Hamjambo mabibi na mabwana. Good afternoon and thank you for inviting me to launch this important project with you. Today we celebrate another achievement that will bring water and sanitation to more Kenyans, and that is truly something to celebrate.
In a recent analysis the citizens of Embu reported that they spend an average of 1,200 shillings per month for water. That's about 10 shillings per 20-liter jerry can. Besides the expense, they reported the water quality is unknown. Now, with the Embu Water and Sewerage Company, or EWASCO, pipeline distribution project's new water connection, the average cost should be closer to 1 shilling per 20-liter jerry can. A drop in price from 10 shillings to 1 per jerry can means more money for food, education, and savings. This project means high-quality water at a lower price for 75,000 people.
The EWASCO project model transforms the water and sanitation sector with private financing. It offers demand-driven, sustainable, and commercially-viable investments for development. As a result, low-cost services are brought to new urban settlements.
This model can be used in virtually every county in Kenya.
Last month the U.S. Agency for International Development participated in the commissioning of a Nyamasaria water project in Kisumu County that brought clean, affordable water to 16,000 residents. Like here, the projected rested on a private-public partnership, and technical assistance and innovative financing by USAID. I cannot overstate the value of private-public partnerships. Customers, utilities, and financial institutions all win here.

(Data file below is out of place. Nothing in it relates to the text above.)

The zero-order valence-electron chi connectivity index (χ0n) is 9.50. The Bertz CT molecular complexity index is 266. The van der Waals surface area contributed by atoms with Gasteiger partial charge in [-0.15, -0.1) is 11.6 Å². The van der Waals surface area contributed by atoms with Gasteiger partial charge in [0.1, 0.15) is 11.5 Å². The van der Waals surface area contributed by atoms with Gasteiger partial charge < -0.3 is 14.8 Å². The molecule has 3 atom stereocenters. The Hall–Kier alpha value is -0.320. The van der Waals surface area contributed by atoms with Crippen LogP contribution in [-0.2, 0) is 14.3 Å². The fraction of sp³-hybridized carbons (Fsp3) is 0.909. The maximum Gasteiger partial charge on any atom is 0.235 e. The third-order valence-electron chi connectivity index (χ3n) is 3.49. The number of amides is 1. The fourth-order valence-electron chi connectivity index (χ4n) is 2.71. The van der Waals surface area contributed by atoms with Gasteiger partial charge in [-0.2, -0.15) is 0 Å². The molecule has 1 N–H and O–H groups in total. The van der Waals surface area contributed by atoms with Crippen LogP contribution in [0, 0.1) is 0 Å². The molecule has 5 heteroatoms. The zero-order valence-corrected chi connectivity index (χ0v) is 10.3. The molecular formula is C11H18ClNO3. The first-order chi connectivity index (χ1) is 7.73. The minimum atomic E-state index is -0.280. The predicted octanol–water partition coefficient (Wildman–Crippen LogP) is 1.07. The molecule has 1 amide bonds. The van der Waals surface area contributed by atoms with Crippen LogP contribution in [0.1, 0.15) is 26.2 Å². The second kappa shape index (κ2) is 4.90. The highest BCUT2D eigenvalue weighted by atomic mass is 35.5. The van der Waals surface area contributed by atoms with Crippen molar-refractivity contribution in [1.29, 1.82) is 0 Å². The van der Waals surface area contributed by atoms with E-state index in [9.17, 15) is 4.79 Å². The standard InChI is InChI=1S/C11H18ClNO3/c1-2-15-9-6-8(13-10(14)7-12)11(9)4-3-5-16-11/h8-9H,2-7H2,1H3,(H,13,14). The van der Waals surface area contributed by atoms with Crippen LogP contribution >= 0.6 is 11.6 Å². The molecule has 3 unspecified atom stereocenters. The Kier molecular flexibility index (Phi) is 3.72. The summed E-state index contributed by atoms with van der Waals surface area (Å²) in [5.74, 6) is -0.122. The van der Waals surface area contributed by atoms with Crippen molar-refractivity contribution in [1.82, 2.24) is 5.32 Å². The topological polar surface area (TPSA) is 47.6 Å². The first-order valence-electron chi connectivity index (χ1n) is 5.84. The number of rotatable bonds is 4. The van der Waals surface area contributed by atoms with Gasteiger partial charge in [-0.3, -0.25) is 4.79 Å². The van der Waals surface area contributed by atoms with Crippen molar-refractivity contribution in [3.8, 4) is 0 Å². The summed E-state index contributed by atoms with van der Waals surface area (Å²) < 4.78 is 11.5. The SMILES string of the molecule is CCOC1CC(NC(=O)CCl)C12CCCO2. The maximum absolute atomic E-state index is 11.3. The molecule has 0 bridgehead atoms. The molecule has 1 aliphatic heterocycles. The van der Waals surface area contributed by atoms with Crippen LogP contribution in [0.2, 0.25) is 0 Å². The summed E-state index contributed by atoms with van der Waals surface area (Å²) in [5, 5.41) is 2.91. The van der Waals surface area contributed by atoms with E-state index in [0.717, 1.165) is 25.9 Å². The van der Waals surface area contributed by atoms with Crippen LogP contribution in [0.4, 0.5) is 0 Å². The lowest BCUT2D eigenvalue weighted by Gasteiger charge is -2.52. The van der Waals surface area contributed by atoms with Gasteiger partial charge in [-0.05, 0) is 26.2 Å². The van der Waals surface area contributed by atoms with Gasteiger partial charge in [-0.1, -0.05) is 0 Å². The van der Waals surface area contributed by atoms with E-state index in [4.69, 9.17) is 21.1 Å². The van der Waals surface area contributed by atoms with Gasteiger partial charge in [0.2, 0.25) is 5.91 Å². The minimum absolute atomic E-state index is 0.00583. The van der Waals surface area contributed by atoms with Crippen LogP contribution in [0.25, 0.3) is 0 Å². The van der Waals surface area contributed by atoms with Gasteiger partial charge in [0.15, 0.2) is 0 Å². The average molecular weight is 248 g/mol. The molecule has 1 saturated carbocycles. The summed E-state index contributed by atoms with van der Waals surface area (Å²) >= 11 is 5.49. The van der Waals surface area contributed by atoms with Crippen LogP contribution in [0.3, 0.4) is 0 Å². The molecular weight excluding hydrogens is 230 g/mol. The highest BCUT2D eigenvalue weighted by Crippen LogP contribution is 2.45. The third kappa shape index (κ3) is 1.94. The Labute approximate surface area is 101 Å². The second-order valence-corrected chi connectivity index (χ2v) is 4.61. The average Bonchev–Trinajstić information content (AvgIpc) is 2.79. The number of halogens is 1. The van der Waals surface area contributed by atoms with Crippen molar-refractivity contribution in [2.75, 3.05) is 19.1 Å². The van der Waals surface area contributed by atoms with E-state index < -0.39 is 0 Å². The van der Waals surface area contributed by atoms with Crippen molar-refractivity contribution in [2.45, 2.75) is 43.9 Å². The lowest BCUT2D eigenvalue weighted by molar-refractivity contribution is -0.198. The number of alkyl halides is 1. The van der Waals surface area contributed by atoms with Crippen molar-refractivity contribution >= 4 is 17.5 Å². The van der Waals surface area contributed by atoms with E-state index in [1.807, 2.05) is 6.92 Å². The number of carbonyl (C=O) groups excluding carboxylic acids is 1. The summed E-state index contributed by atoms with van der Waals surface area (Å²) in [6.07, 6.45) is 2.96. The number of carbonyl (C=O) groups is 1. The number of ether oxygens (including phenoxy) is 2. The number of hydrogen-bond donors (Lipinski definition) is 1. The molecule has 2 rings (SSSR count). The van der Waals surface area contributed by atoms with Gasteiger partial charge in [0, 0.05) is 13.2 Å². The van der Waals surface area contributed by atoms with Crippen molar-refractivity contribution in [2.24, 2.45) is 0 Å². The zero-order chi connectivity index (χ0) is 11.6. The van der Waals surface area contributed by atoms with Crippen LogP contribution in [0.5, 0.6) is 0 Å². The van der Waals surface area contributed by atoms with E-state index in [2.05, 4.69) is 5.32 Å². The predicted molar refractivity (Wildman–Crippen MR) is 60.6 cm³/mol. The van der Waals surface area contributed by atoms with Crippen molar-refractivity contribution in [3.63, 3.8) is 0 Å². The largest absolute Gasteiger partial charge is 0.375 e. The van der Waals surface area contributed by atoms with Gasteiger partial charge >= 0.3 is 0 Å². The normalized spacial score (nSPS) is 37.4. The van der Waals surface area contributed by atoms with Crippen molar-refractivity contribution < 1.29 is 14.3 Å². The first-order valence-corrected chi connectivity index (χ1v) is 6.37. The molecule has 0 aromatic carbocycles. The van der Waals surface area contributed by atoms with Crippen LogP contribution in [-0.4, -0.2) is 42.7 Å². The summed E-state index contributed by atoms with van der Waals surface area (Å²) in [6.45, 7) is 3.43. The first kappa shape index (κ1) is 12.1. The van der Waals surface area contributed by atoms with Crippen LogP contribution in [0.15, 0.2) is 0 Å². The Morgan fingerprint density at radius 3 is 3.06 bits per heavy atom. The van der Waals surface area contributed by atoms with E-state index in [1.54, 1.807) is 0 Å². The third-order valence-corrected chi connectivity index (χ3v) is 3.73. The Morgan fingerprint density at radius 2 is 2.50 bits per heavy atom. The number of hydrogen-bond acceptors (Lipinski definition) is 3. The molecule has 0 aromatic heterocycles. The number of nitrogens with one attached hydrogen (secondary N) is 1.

This project is the first Aid on Delivery grant from the Water Services Trust Fund and the first loan to the water utility sector from the Housing Finance Cooperation of Kenya. It is also the largest loan ever from a commercial bank to a water utility in Kenya. As such it marks a major expansion of Housing Finance's portfolio and an historical investment in Kenya’s future.
I would like to take this opportunity to recognize and thank the other development partners here – the Water Services Trust Fund, the German government, the Embu County government, Members of Parliament and the Senate, and local leaders - for their leadership and contributions to help develop a Kenya-led model for effective water service that can lead Kenya.
Lack of access to safe water and sanitation services has direct health implications. Globally, more than 800,000 children die from diarrhea every year. Most of these deaths can be prevented through access to safe drinking water, adequate sanitation, and good hygiene. In Kenya, approximately 18 million people still do not have access to drinking water. I applaud the progress the Government of Kenya is making toward its constitutional provision defining water as a basic right. The United States is committed to helping Kenya improve water delivery to citizens at the local level. We have been partners for 50 years, and look forward to continuing our important work together on water and sanitation projects and on dozens of other issues.
The United States Government remains a committed partner to helping Kenya achieve its Millennium Development Goals on water and sanitation. We will continue to align our support with the Government of Kenya water sector policies and plans, and we pledge our continued support to helping Kenya achieve its ultimate goal of universal access to water and sanitation.
Asanteni sana. Thank you
Last updated: July 25, 2015